Due to developments in Iraq and Syria and the Islamic State (IS) issue, the international community has seemingly reduced its interest in Afghanistan. Yet, 2015 is likely to be a critical year for the country, as NATO's International Security Assistance Force (ISAF) and the United States' Operation Enduring Freedom come to an end on Dec. 31, 2014, meaning an approximate 80% reduction in foreign troops. As of 2015, coalition forces in Afghanistan will leave behind 15,000 troops to provide support, training and consultation. But who will fill the ensuing security void? For some, it's the 280,000 members of the Afghan security forces, though with significant capacity deficiencies.
The year 2015 is also critical for Afghanistan due to the slow and fragile governmental transition. The results of the April 2014 elections, which were plagued by charges of fraud and other irregularities, are still not finalized, making it difficult to achieve political stability.
Afghanistan’s already complicated and shaky status comes closer to a breaking point as a result of other issues: undependable security forces; serious allegations of governmental corruption; inability to find ways to negotiate with the Taliban; prevalence of drug cartels; prominence of warlords challenging state authority; and a long list of problems with Pakistan.
Today, soldiers from 48 countries participate in the missions of ISAF and Operation Enduring Freedom, yet this number will drop significantly in 2015. The United States said it would leave 9,800 soldiers, and Britain, Italy, Germany and Turkey have also announced their intentions to continue their missions. It's noteworthy that Turkey is the only country that has promised to increase its troops in Afghanistan next year and to expand its support in many other fields.
Why is Turkey showing so much interest in Afghanistan?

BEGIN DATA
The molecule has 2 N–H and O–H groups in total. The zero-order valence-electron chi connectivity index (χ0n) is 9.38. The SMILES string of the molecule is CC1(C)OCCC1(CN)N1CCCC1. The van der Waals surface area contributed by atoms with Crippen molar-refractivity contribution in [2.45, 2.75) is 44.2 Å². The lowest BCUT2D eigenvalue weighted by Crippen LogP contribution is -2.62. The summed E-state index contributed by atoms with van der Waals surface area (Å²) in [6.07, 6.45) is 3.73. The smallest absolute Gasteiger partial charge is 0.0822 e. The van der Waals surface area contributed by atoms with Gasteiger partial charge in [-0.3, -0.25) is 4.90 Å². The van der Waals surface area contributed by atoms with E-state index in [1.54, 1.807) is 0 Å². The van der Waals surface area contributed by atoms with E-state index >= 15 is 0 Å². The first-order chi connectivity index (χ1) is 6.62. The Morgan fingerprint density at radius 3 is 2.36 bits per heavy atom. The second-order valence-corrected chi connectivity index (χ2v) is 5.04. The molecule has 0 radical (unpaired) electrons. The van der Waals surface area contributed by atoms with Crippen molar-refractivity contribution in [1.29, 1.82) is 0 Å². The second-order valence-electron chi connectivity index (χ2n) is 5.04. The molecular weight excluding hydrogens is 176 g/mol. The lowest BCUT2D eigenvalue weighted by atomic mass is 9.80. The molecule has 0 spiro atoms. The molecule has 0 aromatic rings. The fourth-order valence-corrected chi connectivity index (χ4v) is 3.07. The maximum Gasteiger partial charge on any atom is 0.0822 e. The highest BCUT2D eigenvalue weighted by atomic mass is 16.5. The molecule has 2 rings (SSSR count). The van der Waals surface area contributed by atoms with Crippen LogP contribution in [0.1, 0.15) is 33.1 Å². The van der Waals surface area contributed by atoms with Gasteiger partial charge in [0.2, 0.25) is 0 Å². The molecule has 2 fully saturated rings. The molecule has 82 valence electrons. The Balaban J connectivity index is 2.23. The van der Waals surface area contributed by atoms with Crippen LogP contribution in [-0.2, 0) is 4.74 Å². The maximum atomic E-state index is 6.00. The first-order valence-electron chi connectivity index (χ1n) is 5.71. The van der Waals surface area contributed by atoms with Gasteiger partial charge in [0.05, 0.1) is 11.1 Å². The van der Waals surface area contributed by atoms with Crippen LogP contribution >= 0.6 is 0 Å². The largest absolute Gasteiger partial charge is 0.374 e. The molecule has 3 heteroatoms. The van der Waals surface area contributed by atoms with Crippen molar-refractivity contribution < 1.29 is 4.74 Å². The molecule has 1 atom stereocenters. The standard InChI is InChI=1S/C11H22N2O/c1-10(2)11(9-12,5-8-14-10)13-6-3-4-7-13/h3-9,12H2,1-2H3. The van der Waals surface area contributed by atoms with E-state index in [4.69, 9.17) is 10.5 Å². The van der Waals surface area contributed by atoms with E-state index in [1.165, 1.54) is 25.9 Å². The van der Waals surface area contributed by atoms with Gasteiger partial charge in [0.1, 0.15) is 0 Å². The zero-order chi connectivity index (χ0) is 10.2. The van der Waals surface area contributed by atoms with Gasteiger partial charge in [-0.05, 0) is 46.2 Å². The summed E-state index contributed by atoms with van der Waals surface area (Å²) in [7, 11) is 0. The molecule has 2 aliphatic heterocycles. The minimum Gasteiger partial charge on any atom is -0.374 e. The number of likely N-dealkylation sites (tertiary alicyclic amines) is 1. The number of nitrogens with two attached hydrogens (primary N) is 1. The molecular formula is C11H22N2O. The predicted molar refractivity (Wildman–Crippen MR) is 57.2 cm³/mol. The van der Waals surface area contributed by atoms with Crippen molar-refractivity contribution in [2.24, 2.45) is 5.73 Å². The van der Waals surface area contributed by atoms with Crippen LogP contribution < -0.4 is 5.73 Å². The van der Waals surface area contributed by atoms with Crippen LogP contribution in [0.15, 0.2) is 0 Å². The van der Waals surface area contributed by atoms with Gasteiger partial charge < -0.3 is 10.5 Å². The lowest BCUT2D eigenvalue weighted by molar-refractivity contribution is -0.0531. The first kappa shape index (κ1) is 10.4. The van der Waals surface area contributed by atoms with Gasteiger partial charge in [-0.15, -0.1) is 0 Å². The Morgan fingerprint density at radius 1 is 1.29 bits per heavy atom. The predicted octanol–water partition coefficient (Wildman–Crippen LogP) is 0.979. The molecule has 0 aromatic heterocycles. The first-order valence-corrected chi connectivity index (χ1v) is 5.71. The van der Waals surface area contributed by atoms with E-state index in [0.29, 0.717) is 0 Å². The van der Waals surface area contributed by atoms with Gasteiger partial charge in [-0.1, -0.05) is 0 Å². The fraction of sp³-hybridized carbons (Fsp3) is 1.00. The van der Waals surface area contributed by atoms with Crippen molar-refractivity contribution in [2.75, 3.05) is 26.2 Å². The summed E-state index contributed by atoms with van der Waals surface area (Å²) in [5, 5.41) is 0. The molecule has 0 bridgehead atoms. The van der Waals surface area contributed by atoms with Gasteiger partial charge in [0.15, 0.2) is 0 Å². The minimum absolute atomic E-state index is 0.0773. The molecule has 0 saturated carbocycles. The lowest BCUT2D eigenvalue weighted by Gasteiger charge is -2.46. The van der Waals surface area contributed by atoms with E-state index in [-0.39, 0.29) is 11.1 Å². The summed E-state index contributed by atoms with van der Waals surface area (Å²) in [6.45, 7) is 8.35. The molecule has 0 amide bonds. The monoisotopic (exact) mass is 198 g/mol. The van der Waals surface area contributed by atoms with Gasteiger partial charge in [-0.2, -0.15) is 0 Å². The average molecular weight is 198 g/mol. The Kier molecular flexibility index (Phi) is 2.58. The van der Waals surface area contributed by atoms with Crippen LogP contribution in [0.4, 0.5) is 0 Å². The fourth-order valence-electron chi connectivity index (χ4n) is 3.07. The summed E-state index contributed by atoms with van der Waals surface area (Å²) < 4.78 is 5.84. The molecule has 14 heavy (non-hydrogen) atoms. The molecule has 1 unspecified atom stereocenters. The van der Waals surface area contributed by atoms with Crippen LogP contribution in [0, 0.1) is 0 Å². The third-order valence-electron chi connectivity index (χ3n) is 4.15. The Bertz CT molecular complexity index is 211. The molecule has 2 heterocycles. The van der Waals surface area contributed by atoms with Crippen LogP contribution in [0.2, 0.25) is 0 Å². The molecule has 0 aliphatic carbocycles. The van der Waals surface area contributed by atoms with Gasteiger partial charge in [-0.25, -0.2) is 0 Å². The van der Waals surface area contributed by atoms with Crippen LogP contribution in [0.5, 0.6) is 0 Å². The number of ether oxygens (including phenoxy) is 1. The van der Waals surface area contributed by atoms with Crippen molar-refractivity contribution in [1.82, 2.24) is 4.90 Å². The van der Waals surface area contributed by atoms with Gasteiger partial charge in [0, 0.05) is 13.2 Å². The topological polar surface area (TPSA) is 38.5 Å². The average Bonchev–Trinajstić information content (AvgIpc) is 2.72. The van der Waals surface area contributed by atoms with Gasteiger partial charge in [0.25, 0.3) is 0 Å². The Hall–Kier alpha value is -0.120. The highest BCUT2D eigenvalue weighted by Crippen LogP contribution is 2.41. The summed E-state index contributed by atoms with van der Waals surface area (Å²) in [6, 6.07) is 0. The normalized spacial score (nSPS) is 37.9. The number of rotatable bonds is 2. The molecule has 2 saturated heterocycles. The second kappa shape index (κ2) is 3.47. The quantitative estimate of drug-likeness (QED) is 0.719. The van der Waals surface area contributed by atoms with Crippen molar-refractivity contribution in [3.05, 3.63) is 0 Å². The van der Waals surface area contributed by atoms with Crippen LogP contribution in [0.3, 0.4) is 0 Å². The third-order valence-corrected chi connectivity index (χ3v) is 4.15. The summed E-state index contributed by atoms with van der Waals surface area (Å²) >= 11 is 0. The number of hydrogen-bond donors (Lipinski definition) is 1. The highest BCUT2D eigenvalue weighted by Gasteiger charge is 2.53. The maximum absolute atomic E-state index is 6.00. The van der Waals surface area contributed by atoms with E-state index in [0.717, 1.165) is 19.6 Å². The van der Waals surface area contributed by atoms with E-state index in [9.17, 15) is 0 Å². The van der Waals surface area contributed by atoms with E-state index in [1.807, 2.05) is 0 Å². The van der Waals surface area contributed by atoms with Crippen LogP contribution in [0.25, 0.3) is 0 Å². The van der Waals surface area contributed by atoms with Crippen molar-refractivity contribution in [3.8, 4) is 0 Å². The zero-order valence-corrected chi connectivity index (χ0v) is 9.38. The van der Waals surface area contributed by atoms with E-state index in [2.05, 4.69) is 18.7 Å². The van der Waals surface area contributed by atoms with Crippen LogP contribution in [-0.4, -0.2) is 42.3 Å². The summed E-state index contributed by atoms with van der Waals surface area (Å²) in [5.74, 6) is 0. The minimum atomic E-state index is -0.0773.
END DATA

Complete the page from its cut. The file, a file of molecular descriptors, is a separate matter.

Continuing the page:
First, Turkey and Afghanistan have a deep-rooted, special relationship based on strong historic ties. In 1921, when Turkey was fighting for its independence, Afghanistan was the first country after the Soviet Union to recognize the government of the Republic of Turkey. Turks have also not forgotten that Afghan King Amanullah Khan was the first head of state to visit the new Turkish republic in 1928.
In 1932, Turkey established Ali Abad University, and in 1935, the law and medicine faculties at the University of Kabul. Turkish doctors and academics spent many years at these institutions. As of 2014, Turkey has implemented about 600 projects in Afghanistan, including constructing or repairing schools and medical facilities, for a total of nearly $300 million.
Turkey’s contributions to Afghanistan in the security field are also substantial. Since 2001, Turkey has twice commanded the ISAF, and since 2009, Turkey has been in charge of the Kabul command. Turkey trained 17,500 Afghan soldiers, with 3,500 others trained in Turkey. The Afghan National Army was supplied with $50 million in equipment, $7 million in training and $184,000 in medical assistance.
In January 2015, within the framework of its Resolute Support Mission, NATO will replace the ISAF mission, and Turkey will increase its troops from 900 to 1,500. The Turkish contingent will be responsible for operating the Kabul Train Advise and Assist Command; providing personnel for Train Advise Assist Command-North, which will be under German command; operating the Kabul International Airport and supporting the Kabul military hospital with medical personnel. Furthermore, the Turkish ambassador in Kabul, Ismail Aramaz, has been appointed senior NATO civilian representative to Afghanistan.
Turkish military commanders note that about 30,000 Turkish troops have served in Afghanistan and not one has been implicated in a criminal offense. They note that not a single round was fired on operational missions. They also proudly say not a single Afghan national was wounded or killed by Turkish soldiers. In Afghanistan, where coalition forces are frequently accused of causing civilian deaths, the ease with which Turkish soldiers move around without their uniforms and communicate with local people has become an asset for the force.
In a nutshell: For 13 years, the coalition forces have been in the "New Afghanistan," where more than 500,000 soldiers from 50 countries have served, and governments have spent $640 billion. So, it is not easy to simply say "yes" when asked if Afghanistan is a safer and more stable place.
Will Afghanistan be able to survive on its own, or will 2015 be remembered as the beginning of a new era of breaking apart? There can be no doubt that the populace-centric and the train-assist-advise models that the Turkish army has implemented over the past 11 years will gain prominence and be seen as examples.